Attention, friends and colleagues!
We’re pleased to announce the organization of an informal working group devoted to the literature, art, and culture of Russia in the nineteenth century. As a first step, the NYU Jordan Center blog (All the Russias) has agreed to host an Occasional Series of posts devoted to the period. Perhaps our initiative will eventually lead to a conference (or conferences), since one of our goals is to bring together academics from North America, Europe and Russia, but our primary aims are to draw attention to scholarly work on the nineteenth century and to encourage intellectual exchange. Please see the end of this document for practical details. We welcome your participation!
Dostoevsky + 11 time zones: it’s why Russian studies is never going away. Or at least that’s what I was taught in graduate school—and indeed the brilliant cultural production of the nineteenth century has long drawn students and scholars to the Russia field. But as the literature of this period grows more distant from our own moment (is the nineteenth century the new eighteenth century?), we encounter both framing challenges and intellectual opportunities. What does nineteenth-century culture mean for us today?
Centuries are imaginary entities that we use to manage the flux of time. For historians of Russia and Europe, until 1989/91, the nineteenth century served as “the origin story of the present” (as noted in the description of last November’s ASEEES roundtable “What Was—and When Was—Russia’s 19th Century?”). But in recent years the era’s relationship to our own time has become less obvious. New scholarship in European and world history has taken advantage of this distance to ask large synthesizing questions (as we see in books like Jürgen Osterhammel’s Transformation of the World). Historians of Russia are beginning to explore similar topics, reflecting on the period’s boundaries and overall significance.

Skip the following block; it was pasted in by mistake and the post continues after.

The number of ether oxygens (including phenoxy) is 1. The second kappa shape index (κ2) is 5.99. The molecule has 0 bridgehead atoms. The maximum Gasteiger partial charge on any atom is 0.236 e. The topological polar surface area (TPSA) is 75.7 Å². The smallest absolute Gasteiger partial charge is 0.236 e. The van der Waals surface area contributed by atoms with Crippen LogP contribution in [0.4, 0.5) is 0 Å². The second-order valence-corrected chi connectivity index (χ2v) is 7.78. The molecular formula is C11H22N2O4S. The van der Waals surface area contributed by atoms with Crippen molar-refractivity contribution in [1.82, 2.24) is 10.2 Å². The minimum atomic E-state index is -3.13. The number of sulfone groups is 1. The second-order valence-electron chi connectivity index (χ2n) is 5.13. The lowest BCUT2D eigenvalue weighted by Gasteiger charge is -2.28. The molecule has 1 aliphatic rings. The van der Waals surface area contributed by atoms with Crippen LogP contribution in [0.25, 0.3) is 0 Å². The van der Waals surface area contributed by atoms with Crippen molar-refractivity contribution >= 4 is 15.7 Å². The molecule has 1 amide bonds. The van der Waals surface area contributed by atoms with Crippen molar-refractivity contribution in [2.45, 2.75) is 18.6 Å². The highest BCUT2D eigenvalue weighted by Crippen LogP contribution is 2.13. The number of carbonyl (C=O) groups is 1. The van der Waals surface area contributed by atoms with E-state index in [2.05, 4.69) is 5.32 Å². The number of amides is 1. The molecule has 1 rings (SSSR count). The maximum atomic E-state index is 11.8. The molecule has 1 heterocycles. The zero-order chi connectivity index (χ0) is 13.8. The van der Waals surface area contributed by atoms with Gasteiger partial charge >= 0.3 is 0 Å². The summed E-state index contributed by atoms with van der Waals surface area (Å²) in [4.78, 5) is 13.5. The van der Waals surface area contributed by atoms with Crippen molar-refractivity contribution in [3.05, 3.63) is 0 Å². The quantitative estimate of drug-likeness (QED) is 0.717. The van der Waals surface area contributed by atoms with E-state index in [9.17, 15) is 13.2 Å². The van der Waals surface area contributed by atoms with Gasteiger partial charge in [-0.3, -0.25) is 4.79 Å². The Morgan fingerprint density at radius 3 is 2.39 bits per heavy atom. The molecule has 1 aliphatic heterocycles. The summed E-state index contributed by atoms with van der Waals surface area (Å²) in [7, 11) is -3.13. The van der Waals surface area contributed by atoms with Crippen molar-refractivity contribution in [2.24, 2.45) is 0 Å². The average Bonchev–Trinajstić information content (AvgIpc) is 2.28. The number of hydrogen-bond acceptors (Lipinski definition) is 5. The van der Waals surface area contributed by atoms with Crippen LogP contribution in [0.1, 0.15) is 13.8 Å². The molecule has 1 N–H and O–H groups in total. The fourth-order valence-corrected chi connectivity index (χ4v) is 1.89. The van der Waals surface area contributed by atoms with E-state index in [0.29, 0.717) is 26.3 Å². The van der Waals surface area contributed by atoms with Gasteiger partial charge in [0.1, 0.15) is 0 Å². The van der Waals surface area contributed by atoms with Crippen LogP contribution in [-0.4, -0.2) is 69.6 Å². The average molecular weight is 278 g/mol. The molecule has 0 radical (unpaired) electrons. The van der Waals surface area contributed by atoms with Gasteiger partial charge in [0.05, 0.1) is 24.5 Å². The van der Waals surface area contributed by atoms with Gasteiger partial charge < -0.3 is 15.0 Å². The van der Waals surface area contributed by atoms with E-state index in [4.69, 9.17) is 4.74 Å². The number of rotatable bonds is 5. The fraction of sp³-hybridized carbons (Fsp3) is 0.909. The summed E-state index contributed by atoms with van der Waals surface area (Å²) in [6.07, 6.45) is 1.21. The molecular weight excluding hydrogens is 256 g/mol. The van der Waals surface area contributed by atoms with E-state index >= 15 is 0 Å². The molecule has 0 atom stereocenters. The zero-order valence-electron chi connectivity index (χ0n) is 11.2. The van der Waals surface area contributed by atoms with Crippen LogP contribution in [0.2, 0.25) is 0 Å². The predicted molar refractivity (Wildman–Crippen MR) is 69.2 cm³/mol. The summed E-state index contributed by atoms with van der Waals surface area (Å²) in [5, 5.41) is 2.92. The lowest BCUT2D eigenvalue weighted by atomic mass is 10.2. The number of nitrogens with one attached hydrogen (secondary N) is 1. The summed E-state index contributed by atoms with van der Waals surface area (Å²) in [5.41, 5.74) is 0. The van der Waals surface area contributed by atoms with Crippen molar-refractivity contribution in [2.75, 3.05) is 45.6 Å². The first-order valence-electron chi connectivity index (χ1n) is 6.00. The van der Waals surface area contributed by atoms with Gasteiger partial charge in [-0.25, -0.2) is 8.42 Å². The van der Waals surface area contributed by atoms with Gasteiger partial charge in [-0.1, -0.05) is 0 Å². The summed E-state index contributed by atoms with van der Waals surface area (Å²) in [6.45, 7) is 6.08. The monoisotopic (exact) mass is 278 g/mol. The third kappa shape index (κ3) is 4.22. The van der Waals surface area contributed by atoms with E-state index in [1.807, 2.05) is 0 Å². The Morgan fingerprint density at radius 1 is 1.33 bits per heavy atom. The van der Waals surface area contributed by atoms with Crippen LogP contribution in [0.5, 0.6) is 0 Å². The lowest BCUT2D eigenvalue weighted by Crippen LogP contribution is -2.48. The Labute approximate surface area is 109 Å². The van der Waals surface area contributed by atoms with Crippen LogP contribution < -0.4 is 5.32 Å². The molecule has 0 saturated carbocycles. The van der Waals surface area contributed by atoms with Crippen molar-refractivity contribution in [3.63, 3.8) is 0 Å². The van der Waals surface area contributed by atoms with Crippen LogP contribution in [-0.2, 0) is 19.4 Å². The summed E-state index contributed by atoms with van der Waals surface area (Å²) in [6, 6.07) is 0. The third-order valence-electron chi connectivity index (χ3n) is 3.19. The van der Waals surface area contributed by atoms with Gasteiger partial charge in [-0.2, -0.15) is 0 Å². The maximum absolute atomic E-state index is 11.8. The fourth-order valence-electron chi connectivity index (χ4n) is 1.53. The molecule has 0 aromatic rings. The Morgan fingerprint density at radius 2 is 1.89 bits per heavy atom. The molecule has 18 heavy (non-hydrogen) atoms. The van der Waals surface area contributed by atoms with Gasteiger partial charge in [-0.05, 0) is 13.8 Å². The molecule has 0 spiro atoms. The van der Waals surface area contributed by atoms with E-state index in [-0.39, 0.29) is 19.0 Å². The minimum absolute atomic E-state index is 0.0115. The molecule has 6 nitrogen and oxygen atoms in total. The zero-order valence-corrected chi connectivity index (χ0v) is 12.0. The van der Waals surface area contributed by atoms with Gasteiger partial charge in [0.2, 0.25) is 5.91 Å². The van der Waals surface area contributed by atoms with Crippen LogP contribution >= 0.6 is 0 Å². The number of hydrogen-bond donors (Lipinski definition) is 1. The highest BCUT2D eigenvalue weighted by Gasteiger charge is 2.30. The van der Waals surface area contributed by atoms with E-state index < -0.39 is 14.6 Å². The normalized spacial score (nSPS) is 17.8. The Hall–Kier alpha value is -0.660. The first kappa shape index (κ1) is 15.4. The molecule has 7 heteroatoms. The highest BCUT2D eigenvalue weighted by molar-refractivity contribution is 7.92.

We believe that our approaches to nineteenth-century Russian literature and culture could benefit from such reflection. Particularly in Western scholarship on Russia, we have tended to organize our inquiries around certain familiar categories, foremost among them the author function. While we recognize the fundamental importance of such categories, we also welcome opportunities to focus on others. To that end, listed below are examples of questions that might inform our work.
Periodization issues: is there a long (or a short?) nineteenth century in literary and artistic culture? What are the texts, dates and events that typically serve as dividing lines, and to what extent are they the same or different across sub-fields and approaches? For instance, how can we most productively conceive of the relationship between eighteenth- and nineteenth-century Russian culture? Should we be trying to bring together the study of the pre- and post-Reform periods? Does the literary nineteenth century end in 1917?
When is it most useful to focus on Russian cultural production’s place in larger European and world systems, and when is it important to insist on its particularity?
What does “realism” signify in the Russian context? What about “World Literature”?
How are we to understand the relationship between literature and the Imperial state? For example, what is the significance of the fact that many writers (Sollogub, Goncharov, Melnikov, Shchedrin, Leskov … ) were in government service at one time or another, and that virtually all professional artists were state employees, dependent on state institutions for their training and employment and on government commissions for their livelihood? How did the particular nature of the state-society relationship in Russia shape not just writers’ and artists’ lives, but the literary and artistic forms they produced?